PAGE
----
Between 2022-23, the Commission removed 4,146 charities from the register and concluded 5,726 regulatory action cases (includes 68 statutory inquiries).[2]


Prior to the 1840s, a body of commissioners had been established by the Statute of Charitable Uses 1601 (43 Eliz. 1. c. 4), but these proved ineffective. The Charity Commission was first established by the Charitable Trusts Act 1853. There had been several attempts at reforming charities before that which had been opposed by various interest groups including the church, the courts, the companies, and the universities.[17] The power of the commission was strengthened by amendments to the act in 1855, 1860, and 1862.[18]

The Charity Commission was substantially reconstituted by the Charities Act 1960 (8 & 9 Eliz. 2. c. 58), which replaced the Charitable Trusts Acts (1853-1891). This introduced new duties to determine charitable status, and to maintain a public register of charities.[19]

The commission was criticised after the Aberfan disaster in 1966 for its intransigence and decisions on what it allowed money from the disaster fund to be spent on. It sanctioned the use of £150,000 to remove remaining spoil tips from the area after the National Coal Board refused to pay for the work. It also proposed asking parents 'exactly how close were you to your child?'; those found not to have been close to their children would not be compensated.[20]

The Charities Act 2006 established its current structure and name.[21] As of 31 March 2015 the commission had 288 employees and 19 agency staff in post.[22]

The Olive Cooke case, involving a 92-year-old poppy seller who allegedly committed suicide due to overwhelming requests for donations from charities, sparked widespread public fear and media attention across England and Wales.[23] This scandal prompted a review of the self-regulation of fundraising practices in England and Wales, as well as Scotland, subsequently leading to the introduction of self-regulatory reforms in both jurisdictions.[10]

In 2021, The Guardian reported that Culture Secretary Oliver Dowden "had instructed officials to ensure candidates for the Charity Commission chair role were "tested" on how they would use the watchdog's powers to rebalance charities by "refocusing" them on their founding missions", in response to what he described as "a worrying trend in some charities that appear to have been hijacked by a vocal minority seeking to burnish their woke credentials."[24]

Orlando Fraser was appointed as Chair of the Charity Commission by the Secretary of State on a three-year term commencing from 25 April 2022.[25] This appointment was not without controversy, including the refusal of the Digital, Culture, Media and Sports Committee to endorse the appointment.[26]

Chairs of the commission

Chief Charity Commissioner

Prior to restructuring in 2006, the equivalent of the Chair was the Chief Charity Commissioner.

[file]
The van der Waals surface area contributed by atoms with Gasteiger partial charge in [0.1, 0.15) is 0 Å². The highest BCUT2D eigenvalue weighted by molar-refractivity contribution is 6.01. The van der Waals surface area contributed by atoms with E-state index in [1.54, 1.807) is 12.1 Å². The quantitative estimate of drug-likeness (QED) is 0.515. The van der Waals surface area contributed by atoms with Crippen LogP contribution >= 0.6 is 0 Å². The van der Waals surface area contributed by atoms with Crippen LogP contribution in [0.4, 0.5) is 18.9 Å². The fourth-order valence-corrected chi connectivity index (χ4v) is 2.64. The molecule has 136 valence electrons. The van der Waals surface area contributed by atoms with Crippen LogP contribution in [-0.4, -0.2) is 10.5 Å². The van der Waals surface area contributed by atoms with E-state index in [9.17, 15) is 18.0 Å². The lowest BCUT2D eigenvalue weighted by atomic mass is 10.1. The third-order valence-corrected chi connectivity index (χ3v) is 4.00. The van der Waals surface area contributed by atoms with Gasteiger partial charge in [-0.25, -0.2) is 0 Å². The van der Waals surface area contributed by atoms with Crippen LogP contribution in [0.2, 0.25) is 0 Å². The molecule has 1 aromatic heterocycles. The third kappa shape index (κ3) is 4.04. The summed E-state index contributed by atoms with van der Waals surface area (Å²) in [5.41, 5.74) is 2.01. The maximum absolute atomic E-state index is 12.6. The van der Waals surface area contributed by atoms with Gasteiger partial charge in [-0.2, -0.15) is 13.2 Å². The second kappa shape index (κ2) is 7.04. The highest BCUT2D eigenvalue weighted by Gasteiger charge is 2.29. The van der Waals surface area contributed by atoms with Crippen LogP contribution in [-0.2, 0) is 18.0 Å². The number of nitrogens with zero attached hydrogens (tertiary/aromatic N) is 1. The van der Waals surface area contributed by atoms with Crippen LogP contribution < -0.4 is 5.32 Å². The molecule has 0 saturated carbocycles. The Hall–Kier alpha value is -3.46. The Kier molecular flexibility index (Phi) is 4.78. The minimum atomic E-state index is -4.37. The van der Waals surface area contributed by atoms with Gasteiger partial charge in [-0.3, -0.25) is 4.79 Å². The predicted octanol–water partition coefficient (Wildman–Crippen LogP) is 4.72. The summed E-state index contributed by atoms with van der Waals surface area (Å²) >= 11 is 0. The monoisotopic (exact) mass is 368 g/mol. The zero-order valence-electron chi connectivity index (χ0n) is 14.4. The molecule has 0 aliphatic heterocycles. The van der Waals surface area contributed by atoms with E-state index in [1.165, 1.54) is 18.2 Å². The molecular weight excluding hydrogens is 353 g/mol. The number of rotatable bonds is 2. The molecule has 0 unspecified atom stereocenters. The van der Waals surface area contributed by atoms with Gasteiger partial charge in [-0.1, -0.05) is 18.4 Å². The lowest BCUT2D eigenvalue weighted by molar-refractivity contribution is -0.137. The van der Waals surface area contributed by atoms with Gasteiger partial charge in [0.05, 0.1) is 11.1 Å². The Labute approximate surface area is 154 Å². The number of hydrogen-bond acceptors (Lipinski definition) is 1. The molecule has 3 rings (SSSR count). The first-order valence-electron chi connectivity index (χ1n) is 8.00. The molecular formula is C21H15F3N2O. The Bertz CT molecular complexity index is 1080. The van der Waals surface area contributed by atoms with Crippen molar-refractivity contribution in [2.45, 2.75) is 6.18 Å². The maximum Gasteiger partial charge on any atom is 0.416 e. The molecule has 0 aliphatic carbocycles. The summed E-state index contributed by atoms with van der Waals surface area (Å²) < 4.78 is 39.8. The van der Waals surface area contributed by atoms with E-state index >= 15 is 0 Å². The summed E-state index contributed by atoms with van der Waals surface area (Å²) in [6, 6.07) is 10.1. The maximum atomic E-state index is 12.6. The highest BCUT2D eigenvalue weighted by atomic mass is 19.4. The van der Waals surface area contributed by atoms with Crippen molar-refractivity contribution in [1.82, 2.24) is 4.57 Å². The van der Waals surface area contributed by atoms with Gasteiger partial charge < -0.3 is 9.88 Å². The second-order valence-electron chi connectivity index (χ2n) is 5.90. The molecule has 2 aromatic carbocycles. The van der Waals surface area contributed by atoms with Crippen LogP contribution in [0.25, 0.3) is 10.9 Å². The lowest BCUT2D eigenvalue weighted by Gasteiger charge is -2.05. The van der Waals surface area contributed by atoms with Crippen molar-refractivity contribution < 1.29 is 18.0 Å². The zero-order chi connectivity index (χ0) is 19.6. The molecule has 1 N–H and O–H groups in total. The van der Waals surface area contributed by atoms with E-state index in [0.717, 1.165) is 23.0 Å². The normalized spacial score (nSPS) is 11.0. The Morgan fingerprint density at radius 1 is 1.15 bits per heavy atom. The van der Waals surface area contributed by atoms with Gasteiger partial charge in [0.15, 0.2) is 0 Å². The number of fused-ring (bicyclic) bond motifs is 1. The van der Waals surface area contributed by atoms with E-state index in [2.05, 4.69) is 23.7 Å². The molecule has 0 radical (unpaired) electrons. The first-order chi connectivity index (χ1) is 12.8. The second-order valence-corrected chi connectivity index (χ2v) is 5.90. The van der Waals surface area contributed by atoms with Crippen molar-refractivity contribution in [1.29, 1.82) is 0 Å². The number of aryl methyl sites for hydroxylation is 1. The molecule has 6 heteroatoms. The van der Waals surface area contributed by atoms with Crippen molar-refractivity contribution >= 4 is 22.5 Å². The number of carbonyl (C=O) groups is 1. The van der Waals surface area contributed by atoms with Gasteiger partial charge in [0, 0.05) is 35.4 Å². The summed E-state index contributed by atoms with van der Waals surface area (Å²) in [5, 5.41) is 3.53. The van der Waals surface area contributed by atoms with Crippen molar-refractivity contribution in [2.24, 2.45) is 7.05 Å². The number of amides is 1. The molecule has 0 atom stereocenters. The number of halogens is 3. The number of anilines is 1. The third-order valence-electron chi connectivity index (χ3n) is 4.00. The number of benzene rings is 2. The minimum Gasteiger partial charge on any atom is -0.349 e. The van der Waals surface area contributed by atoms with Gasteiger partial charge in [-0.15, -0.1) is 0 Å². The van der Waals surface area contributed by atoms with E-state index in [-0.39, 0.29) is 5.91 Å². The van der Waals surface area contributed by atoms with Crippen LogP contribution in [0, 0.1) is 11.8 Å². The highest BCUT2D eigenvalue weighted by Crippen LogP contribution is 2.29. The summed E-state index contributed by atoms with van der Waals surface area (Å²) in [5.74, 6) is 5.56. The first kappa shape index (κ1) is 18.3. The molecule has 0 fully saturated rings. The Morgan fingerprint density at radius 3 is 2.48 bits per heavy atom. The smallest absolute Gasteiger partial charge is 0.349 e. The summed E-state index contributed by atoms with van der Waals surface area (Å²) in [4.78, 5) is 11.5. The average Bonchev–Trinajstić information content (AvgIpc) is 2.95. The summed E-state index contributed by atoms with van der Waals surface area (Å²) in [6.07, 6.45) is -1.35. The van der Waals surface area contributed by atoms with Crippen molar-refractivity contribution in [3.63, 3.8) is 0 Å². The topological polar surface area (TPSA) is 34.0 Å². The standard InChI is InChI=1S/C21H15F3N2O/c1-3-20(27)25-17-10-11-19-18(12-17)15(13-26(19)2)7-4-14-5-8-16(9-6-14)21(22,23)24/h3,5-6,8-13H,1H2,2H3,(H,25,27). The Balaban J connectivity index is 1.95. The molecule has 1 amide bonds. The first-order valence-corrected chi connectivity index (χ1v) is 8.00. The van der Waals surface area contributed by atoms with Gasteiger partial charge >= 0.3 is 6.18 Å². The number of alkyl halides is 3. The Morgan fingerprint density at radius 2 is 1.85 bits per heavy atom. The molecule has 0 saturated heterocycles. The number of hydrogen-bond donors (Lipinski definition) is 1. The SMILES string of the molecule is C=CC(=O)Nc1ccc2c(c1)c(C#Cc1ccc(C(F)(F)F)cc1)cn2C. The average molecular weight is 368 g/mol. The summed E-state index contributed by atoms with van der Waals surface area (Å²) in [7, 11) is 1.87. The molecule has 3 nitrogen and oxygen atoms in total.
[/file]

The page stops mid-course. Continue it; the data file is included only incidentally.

Chair of the Charity Commission

From 2006 the role of Chief Charity Commissioner was replaced with those of Chair and Chief Executive of the Charity Commission

See also


  1. ^ "Annual Report 2022–2023". Charity Commission for England and Wales. Retrieved 10 July 2023.
  2. ^ a b "Charity Commission Annual Report 2022-23" (PDF). Charities Commission.
  3. ^ "Finding new trustees". Charity Commission.
  4. ^ "Set up a charity: Structures". Charity Commission.
  5. ^ "Set up a charity: Governing document". Charity Commission.
  6. ^ "Set up a Charity". Charity Commission.
  7. ^ "Excepted charities".
  8. ^ "Governance framework". GOV.UK. Retrieved 23 December 2021.
  9. ^ "The charities' guide to the Finance Act 2010". Sift Media. 26 July 2010. Retrieved 1 May 2015.
  10. ^ a b B. Breen, Oonagh; Dunn, Alison; Sidel, Mark (2019). "Riding the Regulatory Wave: Reflections on Recent Explorations of the Statutory and Nonstatutory Nonprofit Regulatory Cycles in 16 Jurisdictions". Sage. 48 (4).
  11. ^ "Statutory inquiries into charities: guidance for charities".
  12. ^ "Regulatory and Risk Framework".
  13. ^ Mason, Tania (17 October 2011). "Commission to scrap regulatory compliance cases". Civil Society. Retrieved 21 October 2011.
  14. ^ Mason, Tania (20 October 2011). "Atlantic Bridge-style investigations were unlawful, say charity lawyers". Civil Society. Retrieved 21 October 2011.
  15. ^ Gray, James (3 January 2013). "Christian group makes legal appeal for charity status". the Guardian. Retrieved 23 December 2021.
  16. ^ "Charity Commission criticised for action on Plymouth Brethren case". Retrieved 23 December 2021.
  17. ^ "Charity Commission 1853-1960". The National Archives.
  18. ^ Peter R. Elson (May 2010). "The Origin of the Species: Why Charity Regulations in Canada and England Continue to Reflect Their Origins". The International Journal of Not-for-Profit law.
  19. ^ "Charity Commission since 1960". The National Archives. Retrieved 8 September 2022.
  20. ^ Jackson, Ceri. "Aberfan: The mistake that cost a village its children". BBC News. Retrieved 2 May 2022.
  21. ^ "Charity Commission, A Hampton Implementation Review Report". Department for Business Innovation and Skills. March 2010. Archived from the original on 17 May 2011.
  22. ^ Charity Commission Annual Report 2014−2015 (PDF), Charity Commission for England and Wales, retrieved 8 March 2016
  23. ^ "Poppy seller who killed herself got 3,000 charity requests for donations a year". The Guardian.
  24. ^ Butler, Patrick (18 September 2021). "Legal challenge launched over 'anti-woke' agenda of Charity Commission". The Guardian. Retrieved 3 December 2022.
  25. ^ "Orlando Fraser is confirmed as the new Charity Commission Chair". GOV.UK. Retrieved 28 April 2022.
  26. ^ Parliament, UK (27 April 2022). "Committee do not formally endorse choice of Charity Commission Chair". UK Parliament | Committees | Digital, Culture, Media & Sports. Retrieved 27 April 2022.
  27. ^ "No. 27171". The London Gazette. 6 March 1900. p. 1522.
  28. ^ "Ian Karet extended as Interim Chair of the Charity Commission". GOV.UK. Retrieved 23 December 2021.
  29. ^ "Orlando Fraser is confirmed as the new Charity Commission Chair". 1 April 2022. Retrieved 1 January 2023.
  30. ^ "Committee do not formally endorse choice of Charity Commission Chair - Committees - UK Parliament". UK Parliament. 31 March 2022. Archived from the original on 1 January 2023. Retrieved 1 January 2023.